It’s a long wait between now and the start of training camp. Really, it’s the longest stretch of silence in the NFL calendar, as you have the post-Super Bowl haze in February, followed by the Combine and Pro Days, then free agency picks up and really carries you into the draft. Then you have OTAs and minicamp, and then, a month of nothing.
So here we are in the nothingness, which naturally lends itself to prospecting, projecting, and prognosticating—because there simply isn’t much else to talk about. That was probably the genesis of a piece put together from The Athletic, which asked each team’s beat writer for the outlet to make a prediction about who their team MVP would be.
For the Pittsburgh Steelers, veteran beat writer Ed Bouchette chose rookie first-round running back Najee Harris, who seems destined to touch the ball more than anybody else this season, short of the center and quarterback. He wrote of the Alabama prospect:
While the MVP often is the quarterback and rarely a rookie, halfback Najee Harris easily could run away with it in his first season. The Steelers declared a new commitment to the run game soon after they finished on the bottom of the NFL in rushing last season. Then with their first draft pick, they selected Harris, the best back in college football. He’s big, he can catch, he can block, and Mike Tomlin has a history of running a “bell cow” back rather than by committee. It’s set up for Harris to be a star.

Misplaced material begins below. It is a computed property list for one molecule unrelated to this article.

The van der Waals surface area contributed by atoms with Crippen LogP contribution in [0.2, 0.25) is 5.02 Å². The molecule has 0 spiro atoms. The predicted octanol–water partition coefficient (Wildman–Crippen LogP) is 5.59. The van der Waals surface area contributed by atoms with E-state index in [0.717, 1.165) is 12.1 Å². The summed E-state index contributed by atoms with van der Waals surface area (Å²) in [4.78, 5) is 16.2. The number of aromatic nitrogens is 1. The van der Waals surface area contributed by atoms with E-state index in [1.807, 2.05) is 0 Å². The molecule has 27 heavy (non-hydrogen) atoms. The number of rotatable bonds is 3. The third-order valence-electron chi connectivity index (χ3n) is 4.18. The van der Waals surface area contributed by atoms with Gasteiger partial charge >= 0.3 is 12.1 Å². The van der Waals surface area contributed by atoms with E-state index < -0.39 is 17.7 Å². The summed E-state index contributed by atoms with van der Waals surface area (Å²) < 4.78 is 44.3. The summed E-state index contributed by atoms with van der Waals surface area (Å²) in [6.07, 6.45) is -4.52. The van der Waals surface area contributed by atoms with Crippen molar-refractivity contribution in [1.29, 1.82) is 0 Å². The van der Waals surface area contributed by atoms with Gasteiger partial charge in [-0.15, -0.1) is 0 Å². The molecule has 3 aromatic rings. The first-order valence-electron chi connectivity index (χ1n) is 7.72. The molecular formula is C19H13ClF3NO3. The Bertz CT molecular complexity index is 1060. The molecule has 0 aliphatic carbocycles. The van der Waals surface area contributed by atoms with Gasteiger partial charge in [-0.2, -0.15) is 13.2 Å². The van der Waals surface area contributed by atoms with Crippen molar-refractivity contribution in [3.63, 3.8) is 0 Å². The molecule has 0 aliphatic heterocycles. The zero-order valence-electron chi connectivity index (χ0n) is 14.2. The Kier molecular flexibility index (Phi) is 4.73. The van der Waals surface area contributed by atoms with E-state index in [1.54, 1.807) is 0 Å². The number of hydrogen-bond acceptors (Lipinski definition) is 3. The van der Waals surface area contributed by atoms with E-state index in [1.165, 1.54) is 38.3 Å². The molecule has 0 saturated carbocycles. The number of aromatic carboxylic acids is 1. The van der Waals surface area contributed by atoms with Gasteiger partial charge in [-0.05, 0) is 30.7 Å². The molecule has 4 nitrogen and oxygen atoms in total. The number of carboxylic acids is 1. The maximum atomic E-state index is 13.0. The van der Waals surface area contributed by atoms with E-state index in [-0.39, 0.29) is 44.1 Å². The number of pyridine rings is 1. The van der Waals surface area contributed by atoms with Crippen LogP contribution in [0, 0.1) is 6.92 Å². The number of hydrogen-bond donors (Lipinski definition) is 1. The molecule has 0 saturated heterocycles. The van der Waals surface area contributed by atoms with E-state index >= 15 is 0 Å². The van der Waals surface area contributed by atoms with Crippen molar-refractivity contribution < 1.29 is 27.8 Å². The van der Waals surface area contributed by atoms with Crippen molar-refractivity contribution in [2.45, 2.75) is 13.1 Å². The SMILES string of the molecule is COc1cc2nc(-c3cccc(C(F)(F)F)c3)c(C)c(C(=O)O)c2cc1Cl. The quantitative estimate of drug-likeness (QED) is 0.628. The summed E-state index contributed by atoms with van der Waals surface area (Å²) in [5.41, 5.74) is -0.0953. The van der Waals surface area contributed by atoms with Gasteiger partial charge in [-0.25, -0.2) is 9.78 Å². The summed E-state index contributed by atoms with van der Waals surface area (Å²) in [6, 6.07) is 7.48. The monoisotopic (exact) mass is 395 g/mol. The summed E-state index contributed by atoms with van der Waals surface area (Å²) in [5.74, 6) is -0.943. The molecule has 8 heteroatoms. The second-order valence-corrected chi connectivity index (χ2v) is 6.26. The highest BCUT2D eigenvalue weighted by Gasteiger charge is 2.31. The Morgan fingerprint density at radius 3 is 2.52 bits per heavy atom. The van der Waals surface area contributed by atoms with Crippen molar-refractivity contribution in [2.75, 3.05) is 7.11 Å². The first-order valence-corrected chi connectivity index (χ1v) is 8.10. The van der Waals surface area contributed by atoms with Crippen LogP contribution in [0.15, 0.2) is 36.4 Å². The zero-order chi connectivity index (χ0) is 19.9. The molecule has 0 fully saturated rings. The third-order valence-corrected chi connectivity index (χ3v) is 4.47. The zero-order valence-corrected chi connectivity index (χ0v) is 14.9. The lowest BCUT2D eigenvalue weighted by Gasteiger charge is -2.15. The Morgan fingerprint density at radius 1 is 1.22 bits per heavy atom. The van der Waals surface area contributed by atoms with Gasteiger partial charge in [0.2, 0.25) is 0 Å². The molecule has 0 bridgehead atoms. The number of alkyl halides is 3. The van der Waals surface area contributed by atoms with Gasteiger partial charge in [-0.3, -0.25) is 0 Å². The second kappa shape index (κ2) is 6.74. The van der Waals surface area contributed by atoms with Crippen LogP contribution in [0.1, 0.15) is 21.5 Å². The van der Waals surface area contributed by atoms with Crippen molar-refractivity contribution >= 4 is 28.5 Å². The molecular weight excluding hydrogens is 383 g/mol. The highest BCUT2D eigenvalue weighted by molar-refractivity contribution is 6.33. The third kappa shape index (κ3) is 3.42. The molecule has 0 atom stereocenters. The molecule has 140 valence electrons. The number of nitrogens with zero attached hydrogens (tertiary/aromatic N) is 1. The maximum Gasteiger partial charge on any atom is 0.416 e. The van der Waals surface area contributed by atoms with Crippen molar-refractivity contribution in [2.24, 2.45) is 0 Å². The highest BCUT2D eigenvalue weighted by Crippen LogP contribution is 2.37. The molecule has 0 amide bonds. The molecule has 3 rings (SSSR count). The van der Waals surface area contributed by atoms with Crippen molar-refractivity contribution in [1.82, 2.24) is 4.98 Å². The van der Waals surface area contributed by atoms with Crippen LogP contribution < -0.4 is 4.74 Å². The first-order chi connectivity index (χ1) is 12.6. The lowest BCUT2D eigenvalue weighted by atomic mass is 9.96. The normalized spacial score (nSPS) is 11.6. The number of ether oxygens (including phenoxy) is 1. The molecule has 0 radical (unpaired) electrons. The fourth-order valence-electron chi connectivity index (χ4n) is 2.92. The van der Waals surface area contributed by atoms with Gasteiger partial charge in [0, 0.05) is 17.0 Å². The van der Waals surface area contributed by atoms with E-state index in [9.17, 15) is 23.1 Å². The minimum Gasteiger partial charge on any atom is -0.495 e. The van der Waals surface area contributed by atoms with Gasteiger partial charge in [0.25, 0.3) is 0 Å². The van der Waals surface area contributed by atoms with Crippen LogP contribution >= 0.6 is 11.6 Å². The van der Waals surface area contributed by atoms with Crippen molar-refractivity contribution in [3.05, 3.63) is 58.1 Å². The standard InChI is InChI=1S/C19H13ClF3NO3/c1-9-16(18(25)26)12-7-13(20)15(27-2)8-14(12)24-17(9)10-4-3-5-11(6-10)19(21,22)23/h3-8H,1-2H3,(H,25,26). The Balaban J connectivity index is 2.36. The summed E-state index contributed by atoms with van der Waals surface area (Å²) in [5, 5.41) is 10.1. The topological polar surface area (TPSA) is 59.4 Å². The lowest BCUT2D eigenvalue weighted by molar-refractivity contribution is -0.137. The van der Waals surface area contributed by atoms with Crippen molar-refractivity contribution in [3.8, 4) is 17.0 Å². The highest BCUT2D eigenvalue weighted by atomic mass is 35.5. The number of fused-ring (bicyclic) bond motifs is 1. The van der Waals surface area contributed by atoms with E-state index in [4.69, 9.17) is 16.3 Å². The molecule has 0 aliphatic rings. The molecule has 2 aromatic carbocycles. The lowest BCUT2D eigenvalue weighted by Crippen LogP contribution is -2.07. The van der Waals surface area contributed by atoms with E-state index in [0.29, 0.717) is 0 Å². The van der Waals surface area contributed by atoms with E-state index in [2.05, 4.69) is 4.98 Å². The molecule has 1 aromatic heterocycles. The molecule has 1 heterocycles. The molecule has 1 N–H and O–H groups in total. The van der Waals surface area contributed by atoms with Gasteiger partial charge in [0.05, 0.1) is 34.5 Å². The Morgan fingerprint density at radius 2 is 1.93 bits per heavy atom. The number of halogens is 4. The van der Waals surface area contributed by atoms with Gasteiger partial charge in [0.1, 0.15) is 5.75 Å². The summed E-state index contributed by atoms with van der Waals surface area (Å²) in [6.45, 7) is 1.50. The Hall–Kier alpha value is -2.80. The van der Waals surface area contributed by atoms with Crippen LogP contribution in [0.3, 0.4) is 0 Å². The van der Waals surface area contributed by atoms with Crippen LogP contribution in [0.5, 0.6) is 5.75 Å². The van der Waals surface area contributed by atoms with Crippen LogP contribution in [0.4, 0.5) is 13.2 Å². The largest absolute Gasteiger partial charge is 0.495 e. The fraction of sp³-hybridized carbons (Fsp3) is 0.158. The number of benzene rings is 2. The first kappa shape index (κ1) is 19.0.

The team MVP is usually an offensive player, typically a skill position player, but in the past two years, it has been edge defender T.J. Watt, who has been a finalist for the Defensive Player of the Year Award two years running—many Steelers fans, of course, will argue that he should have won both times.
Between 2011 and 2018, however, a skill position player won it every year, including Antonio Brown three times, and Le’Veon Bell twice. JuJu Smith-Schuster was the most recent offensive player to win in 2018. Heath Miller also snuck in there during the 2012 season.
But if Harris can actually make the Steelers’ running game formidable, then it would seem he is the no-brainer candidate to be the team’s MVP, quite frankly, just based on their lack of success in this area for the most part since Bell left.
Unlike in the Brown era, the pass-catching talent is much more dispersed, as well, making it unlikely for any one player to have astronomical numbers. The Steelers were one of three teams last year to have five different players record at least five touchdowns, for example.
In contrast, Harris will be ‘the guy’ in the backfield. And he will also catch passes. And he will also block. He is MVP material, which is why they were willing to use a first-round pick on him in the first place. From that perspective, perhaps, it should be seen as an initial failure if he isn’t the team MVP this year, because that’s the sort of player they expect and need him to be.